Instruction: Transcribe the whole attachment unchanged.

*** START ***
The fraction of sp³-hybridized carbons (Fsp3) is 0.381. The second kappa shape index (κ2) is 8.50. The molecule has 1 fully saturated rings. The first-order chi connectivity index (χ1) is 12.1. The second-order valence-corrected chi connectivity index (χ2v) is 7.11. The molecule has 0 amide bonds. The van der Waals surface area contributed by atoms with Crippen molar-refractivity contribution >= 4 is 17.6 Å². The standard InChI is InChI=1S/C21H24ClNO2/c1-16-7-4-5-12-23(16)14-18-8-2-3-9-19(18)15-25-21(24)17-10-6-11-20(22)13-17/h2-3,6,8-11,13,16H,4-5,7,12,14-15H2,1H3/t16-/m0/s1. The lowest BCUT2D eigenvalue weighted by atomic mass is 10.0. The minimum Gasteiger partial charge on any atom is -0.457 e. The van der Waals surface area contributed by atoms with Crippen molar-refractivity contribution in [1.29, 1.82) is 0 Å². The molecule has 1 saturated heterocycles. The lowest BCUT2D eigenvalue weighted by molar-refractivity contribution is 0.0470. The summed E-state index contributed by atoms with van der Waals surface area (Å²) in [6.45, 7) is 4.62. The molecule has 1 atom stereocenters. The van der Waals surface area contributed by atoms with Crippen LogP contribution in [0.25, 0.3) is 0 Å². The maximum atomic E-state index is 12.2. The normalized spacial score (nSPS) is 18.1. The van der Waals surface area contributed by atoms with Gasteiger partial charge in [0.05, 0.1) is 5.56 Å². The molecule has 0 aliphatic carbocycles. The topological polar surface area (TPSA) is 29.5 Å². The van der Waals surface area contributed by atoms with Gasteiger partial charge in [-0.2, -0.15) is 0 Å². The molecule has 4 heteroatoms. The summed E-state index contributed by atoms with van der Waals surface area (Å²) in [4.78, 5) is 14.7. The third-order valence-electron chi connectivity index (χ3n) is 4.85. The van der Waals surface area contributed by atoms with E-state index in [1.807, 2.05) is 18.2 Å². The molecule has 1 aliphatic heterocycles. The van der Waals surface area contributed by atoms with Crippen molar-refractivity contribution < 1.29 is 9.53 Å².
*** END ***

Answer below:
The fraction of sp³-hybridized carbons (Fsp3) is 0.381. The second kappa shape index (κ2) is 8.50. The molecule has 1 fully saturated rings. The first-order chi connectivity index (χ1) is 12.1. The second-order valence-corrected chi connectivity index (χ2v) is 7.11. The molecule has 0 amide bonds. The van der Waals surface area contributed by atoms with Crippen molar-refractivity contribution >= 4 is 17.6 Å². The standard InChI is InChI=1S/C21H24ClNO2/c1-16-7-4-5-12-23(16)14-18-8-2-3-9-19(18)15-25-21(24)17-10-6-11-20(22)13-17/h2-3,6,8-11,13,16H,4-5,7,12,14-15H2,1H3/t16-/m0/s1. The lowest BCUT2D eigenvalue weighted by atomic mass is 10.0. The minimum Gasteiger partial charge on any atom is -0.457 e. The van der Waals surface area contributed by atoms with Crippen molar-refractivity contribution in [1.29, 1.82) is 0 Å². The molecule has 1 saturated heterocycles. The lowest BCUT2D eigenvalue weighted by molar-refractivity contribution is 0.0470. The summed E-state index contributed by atoms with van der Waals surface area (Å²) in [6.45, 7) is 4.62. The molecule has 1 atom stereocenters. The van der Waals surface area contributed by atoms with Crippen LogP contribution in [0.25, 0.3) is 0 Å². The maximum atomic E-state index is 12.2. The normalized spacial score (nSPS) is 18.1. The van der Waals surface area contributed by atoms with Gasteiger partial charge in [0.05, 0.1) is 5.56 Å². The molecule has 0 aliphatic carbocycles. The topological polar surface area (TPSA) is 29.5 Å². The van der Waals surface area contributed by atoms with Gasteiger partial charge in [-0.2, -0.15) is 0 Å². The molecule has 4 heteroatoms. The summed E-state index contributed by atoms with van der Waals surface area (Å²) in [4.78, 5) is 14.7. The third-order valence-electron chi connectivity index (χ3n) is 4.85. The van der Waals surface area contributed by atoms with E-state index in [1.807, 2.05) is 18.2 Å². The molecule has 1 aliphatic heterocycles. The van der Waals surface area contributed by atoms with Crippen molar-refractivity contribution < 1.29 is 9.53 Å².